Manchester Victoria train station has reopened for the first time since the terror attack
The train station, which is connected to the Manchester Arena targeted by suicide bomber Salman Abedi, had suffered structural damage in the explosion.
Mayor of Greater Manchester, Andy Burnham, said: “We continue to grieve with the families of those who died, and support those injured.
Victoria station's reopening is an important statement about our city's recovery from this devastating attack
“I’ve been clear that all public bodies must take a families-first approach in the days, months and years ahead to ensure their needs and wishes are fully understood and considered.
“Victoria station's reopening is an important statement about our city's recovery from this devastating attack. It continues to send out the message that we will not be bowed, we will not be divided, and we will stand together.”
Who are the Manchester bombing victims? Thu, May 25, 2017
At least 22 people have died, with more than 60 injured
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Sorrell Leczkowski, a 14-year-old schoolgirl from Leeds
All scheduled trams and trains expected to run as the station returns to a normal timetable following the chaos brought on by last week’s attack.
A total of 22 people – including seven children – were killed in the attack at the end of an Ariana Grande concert – the worst terrorist atrocity in Britain since the July 7 bombings of 2005.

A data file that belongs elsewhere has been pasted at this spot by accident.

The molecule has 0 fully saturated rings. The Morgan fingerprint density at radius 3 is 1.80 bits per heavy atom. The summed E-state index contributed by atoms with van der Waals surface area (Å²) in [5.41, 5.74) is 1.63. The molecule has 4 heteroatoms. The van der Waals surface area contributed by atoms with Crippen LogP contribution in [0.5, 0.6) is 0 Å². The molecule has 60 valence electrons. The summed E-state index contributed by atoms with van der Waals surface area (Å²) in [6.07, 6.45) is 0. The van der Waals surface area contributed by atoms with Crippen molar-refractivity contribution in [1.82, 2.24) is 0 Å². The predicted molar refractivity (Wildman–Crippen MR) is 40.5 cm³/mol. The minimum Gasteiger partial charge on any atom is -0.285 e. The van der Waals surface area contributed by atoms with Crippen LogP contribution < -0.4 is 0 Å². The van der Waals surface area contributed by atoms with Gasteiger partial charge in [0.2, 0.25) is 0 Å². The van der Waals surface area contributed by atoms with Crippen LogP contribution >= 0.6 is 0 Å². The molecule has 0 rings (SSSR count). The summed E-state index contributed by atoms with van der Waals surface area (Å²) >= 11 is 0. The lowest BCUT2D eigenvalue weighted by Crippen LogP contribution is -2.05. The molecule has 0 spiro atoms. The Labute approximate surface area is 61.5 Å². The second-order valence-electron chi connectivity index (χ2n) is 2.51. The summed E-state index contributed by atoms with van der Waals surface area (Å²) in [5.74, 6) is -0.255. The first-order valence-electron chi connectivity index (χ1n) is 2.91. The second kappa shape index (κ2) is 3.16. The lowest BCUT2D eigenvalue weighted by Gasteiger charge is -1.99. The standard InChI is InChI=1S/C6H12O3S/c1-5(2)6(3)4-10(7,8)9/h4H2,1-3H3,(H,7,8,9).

Liam Sumpter, regional director at Northern, said: “From Tuesday Northern and all other train operators that use Manchester Victoria Station will be operating a full timetable of services.
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“It has been an exceptionally difficult week for the whole of Manchester and our thoughts remain with everyone affected by this terrible attack. However, our city is incredibly resilient and everyone has stood side-by-side in an unbelievable way.
Burnham hailed the reopening as an important message about the city's recovery
“Our team at Victoria are ready to welcome people back to the station and on behalf of Northern, I would like to thank our customers for their understanding over the past seven days.”
A vigil brought Manchester to a standstill yesterday as hundreds of mourners paid an emotional tribute to the victims of the terror attack, exactly a week after the bombing.
Sir Leese declared it a symbolic moment in the recovery of Manchester
The vigil, illuminated by hundreds of tea candles, was a moment of quiet reflection for a city united in grief.
Sir Richard Leese, Leader of Manchester council, said: “This has been an incredibly difficult week for Manchester and everyone affected by the attack. Our thoughts remain very much with the families and friends at this time.
A vigil was held last night, a week on from the terror attack
“The re-opening of Victoria Station, a major transport hub, is a symbolic moment in the recovery process as the city shows its defiance and resilience by moving forwards.
“I would like to pay tribute to the hard work of the emergency services and railway staff, many of whom were among the first on the scene of last week's devastating events, to return the station to use.”